It comes without warning, so you’re always on notice. It’s coming. You know it. I know it. The Golden State Warriors know it. And the Portland Trail Blazers know it. And you can’t stop it.
The Splash Brothers get hot, Draymond Green energizes the defense, and the Oracle Arena crowd washes over an opponent in waves until they drown in a rain of buckets. It happened twice in a 114-111 Warriors win on Thursday, spoiling both Seth Curry’s best chance to outshine his brother and the Blazers’ best shot to steal a road win in these Western Conference finals.
“We stole that game,” Warriors coach Steve Kerr told reporters afterwards. “They outplayed us.”
The first Warriors run came in the third quarter, after the Blazers played a near flawless first half. Stephen Curry ignited it three minutes after halftime, with his team trailing by 16, draining a 26-footer. A Portland turnover bled into another Curry jumper, and two Thompson 3-pointers followed. The run reached 13-0 before Mo Harkless broke it, but Green and Kevon Looney made sure Golden State’s defense never relented, and by the quarter’s 3:48 mark, another Thompson triple gave the Warriors their first lead since the game’s first three minutes, 77-75.
It erased everything Portland had built in the first half, when C.J. McCollum scored 16 points and looked like the guy who dominated the Denver Nuggets in Game 7 of the conference semis. The Blazers got early contributions from Al-Farouq Aminu and Harkless, which usually forebodes a W. Damian Lillard didn’t even score his first points until four minutes before halftime, and by then his teammates already led by double digits. There was reason to believe the Blazers could play better, and yet you still felt like the Warriors were within striking distance.
They’re always within striking distance. It was Lillard’s job to stop it, and he did his best, scoring six of his 23 points early in the fourth quarter to take back the lead. Seth Curry had his moment, draining a 3 that pushed Portland’s lead to 105-98 midway through the fourth, and he picked his brother’s pocket on the ensuing play, delighting little brothers everywhere. Then, he threw the ball all too confidently to the corner, where nobody was waiting but a benched Enes Kanter.
That’s when the second run came. With Portland’s guards chasing Golden State’s shooters around the edges, Green was free to throw lob after lob to Looney and Andre Iguodala crashing the rim. The Oakland crowd grew louder with each attack, and Steph set them off again.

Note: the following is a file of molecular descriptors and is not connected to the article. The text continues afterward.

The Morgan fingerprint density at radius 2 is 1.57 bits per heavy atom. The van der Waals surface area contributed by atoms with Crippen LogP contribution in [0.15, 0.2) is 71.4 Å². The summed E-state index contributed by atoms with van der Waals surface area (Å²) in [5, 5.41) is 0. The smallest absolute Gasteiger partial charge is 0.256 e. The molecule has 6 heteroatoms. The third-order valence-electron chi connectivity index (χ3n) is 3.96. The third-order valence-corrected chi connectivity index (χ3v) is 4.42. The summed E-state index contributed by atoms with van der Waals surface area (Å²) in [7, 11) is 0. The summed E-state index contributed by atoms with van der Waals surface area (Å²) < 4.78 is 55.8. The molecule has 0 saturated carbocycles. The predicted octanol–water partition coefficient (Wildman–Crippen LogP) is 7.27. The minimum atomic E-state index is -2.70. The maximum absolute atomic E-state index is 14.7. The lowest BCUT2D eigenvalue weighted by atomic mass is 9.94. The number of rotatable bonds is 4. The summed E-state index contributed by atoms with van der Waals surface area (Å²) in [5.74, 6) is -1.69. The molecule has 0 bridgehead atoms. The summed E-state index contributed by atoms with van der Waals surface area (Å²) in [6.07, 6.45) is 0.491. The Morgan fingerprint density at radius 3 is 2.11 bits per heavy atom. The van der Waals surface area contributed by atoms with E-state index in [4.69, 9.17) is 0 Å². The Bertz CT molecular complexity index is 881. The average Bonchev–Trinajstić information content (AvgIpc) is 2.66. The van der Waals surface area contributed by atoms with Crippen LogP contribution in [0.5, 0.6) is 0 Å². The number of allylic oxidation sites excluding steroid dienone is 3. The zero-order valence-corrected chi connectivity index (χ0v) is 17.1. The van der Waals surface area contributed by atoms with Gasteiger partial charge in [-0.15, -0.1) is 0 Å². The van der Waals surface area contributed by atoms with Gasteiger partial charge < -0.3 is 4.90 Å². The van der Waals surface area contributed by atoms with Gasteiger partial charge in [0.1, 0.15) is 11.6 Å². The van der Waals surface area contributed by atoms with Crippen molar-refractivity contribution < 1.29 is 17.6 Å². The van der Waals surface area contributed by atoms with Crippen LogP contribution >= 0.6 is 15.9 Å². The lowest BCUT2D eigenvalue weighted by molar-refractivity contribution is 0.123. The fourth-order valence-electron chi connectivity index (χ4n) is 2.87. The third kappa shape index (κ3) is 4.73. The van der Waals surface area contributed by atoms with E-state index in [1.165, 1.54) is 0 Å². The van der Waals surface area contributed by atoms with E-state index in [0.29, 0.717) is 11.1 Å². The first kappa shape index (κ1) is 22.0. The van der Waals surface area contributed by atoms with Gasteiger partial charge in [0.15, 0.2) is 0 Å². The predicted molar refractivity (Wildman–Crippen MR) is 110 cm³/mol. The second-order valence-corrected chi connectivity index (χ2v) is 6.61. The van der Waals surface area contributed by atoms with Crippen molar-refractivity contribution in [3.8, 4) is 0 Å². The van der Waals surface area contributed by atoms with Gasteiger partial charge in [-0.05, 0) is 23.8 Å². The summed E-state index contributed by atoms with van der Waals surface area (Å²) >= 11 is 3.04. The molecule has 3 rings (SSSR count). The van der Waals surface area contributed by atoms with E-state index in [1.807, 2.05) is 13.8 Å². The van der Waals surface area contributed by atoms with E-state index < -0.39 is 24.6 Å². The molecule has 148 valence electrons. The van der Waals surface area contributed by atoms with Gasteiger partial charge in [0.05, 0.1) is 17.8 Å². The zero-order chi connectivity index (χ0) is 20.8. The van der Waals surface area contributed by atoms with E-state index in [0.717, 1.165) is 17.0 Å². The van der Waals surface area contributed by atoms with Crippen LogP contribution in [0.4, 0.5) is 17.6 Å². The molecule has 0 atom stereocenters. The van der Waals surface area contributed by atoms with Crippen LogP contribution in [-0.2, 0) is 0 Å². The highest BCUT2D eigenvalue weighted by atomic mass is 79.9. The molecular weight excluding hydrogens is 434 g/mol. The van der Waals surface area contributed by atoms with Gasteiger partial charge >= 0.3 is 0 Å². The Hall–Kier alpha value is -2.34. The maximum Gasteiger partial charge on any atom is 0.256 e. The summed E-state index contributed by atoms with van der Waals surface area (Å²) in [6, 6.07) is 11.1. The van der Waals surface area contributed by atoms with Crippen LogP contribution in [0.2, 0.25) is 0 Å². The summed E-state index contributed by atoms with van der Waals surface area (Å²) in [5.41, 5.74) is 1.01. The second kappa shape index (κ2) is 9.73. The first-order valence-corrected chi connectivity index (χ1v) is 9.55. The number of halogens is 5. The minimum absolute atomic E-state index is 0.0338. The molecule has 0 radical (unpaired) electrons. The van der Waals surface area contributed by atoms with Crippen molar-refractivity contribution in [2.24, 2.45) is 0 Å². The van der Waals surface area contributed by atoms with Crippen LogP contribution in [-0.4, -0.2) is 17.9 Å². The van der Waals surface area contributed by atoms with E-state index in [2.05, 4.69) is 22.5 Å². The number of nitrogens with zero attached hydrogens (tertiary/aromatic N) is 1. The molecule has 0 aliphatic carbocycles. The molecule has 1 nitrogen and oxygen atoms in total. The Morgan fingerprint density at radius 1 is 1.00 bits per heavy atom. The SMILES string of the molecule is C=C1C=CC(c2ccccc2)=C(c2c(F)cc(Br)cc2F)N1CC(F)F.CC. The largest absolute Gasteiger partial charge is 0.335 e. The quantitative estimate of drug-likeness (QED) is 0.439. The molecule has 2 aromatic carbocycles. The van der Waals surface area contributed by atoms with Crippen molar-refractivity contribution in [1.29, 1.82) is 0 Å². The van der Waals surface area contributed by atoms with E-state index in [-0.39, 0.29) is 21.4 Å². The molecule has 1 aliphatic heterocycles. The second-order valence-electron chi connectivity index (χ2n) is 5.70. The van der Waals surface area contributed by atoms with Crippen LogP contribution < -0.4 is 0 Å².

The elder Curry completed a 10-0 stretch by baiting Lillard into fouling him on a 3. Naturally, he made all three of his free throws to push his point total to 37 on the night, because he hasn’t missed a freebie in the fourth quarter or overtime of a playoff game since Golden State’s first championship run in 2015. These ones gave his Warriors a 110-108 lead with two minutes left.
Seth wouldn’t go quietly, either. His fourth 3-pointer of the game gave the Blazers a 111-110 advantage in the final minute, but there’s no stopping that momentum. These Warriors, the Warriors of old, the ones without Kevin Durant who are so fun to watch, they never stop coming. They sandwiched two beautiful baskets — another alley-oop to Looney from Green and a dish from Steph to Draymond for an easy layup — around a pair of missed McCollum jumpers.
Lillard had one last shot to even the score, but Iguodala stripped him on a game-tying 3-point attempt with four seconds on the clock, putting the finishing touches on a demoralizing defeat.
“It’s not a surprise,” Green told reporters, “because he gets that strip quite a bit.”
This battle of the Curry bros is a painful reminder for Portland. Steph is to Seth as the Warriors are to the Blazers — a souped-up version that won’t let you forget they’re better than you. With Durant on the shelf for at least another week, the Warriors celebrated this win as if this round were over. They know how different 2-0 is than a tie series, and they are that much closer to advancing to the Finals for a fifth straight season and potentially getting KD back in the process.
They will enjoy this one a little longer, and we should, too, because the NBA is more exciting when the Warriors are fueled by only one MVP, even if it comes at his little brother’s expense.
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Ben Rohrbach is a staff writer for Yahoo Sports. Have a tip? Email him at firstname.lastname@example.org or follow him on Twitter! Follow @brohrbach
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